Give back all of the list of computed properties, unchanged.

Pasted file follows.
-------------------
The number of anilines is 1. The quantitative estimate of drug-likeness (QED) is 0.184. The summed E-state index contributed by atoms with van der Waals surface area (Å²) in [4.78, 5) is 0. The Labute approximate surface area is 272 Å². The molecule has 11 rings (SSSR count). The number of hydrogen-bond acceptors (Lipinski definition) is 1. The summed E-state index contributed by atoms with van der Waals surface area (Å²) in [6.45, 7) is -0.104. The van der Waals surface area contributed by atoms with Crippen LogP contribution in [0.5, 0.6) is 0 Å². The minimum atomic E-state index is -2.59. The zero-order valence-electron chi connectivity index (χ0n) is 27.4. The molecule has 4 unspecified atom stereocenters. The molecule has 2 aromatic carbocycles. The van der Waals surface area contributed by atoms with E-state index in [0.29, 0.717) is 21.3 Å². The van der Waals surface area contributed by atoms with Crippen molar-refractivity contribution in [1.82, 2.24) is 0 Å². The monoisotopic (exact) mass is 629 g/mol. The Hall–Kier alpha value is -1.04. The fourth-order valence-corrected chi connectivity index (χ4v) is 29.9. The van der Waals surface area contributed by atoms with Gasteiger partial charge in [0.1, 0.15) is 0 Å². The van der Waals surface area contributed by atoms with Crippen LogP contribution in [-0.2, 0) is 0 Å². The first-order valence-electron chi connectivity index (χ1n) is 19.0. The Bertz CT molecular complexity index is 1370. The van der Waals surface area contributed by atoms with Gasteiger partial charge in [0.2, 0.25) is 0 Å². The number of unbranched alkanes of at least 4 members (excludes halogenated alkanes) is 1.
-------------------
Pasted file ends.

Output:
The number of anilines is 1. The quantitative estimate of drug-likeness (QED) is 0.184. The summed E-state index contributed by atoms with van der Waals surface area (Å²) in [4.78, 5) is 0. The Labute approximate surface area is 272 Å². The molecule has 11 rings (SSSR count). The number of hydrogen-bond acceptors (Lipinski definition) is 1. The summed E-state index contributed by atoms with van der Waals surface area (Å²) in [6.45, 7) is -0.104. The van der Waals surface area contributed by atoms with Crippen LogP contribution in [0.5, 0.6) is 0 Å². The minimum atomic E-state index is -2.59. The zero-order valence-electron chi connectivity index (χ0n) is 27.4. The molecule has 4 unspecified atom stereocenters. The molecule has 2 aromatic carbocycles. The van der Waals surface area contributed by atoms with E-state index in [0.29, 0.717) is 21.3 Å². The van der Waals surface area contributed by atoms with Crippen molar-refractivity contribution in [1.82, 2.24) is 0 Å². The monoisotopic (exact) mass is 629 g/mol. The Hall–Kier alpha value is -1.04. The fourth-order valence-corrected chi connectivity index (χ4v) is 29.9. The van der Waals surface area contributed by atoms with Gasteiger partial charge in [0.1, 0.15) is 0 Å². The van der Waals surface area contributed by atoms with Crippen LogP contribution in [-0.2, 0) is 0 Å². The first-order valence-electron chi connectivity index (χ1n) is 19.0. The Bertz CT molecular complexity index is 1370. The van der Waals surface area contributed by atoms with Gasteiger partial charge in [0.2, 0.25) is 0 Å². The number of unbranched alkanes of at least 4 members (excludes halogenated alkanes) is 1.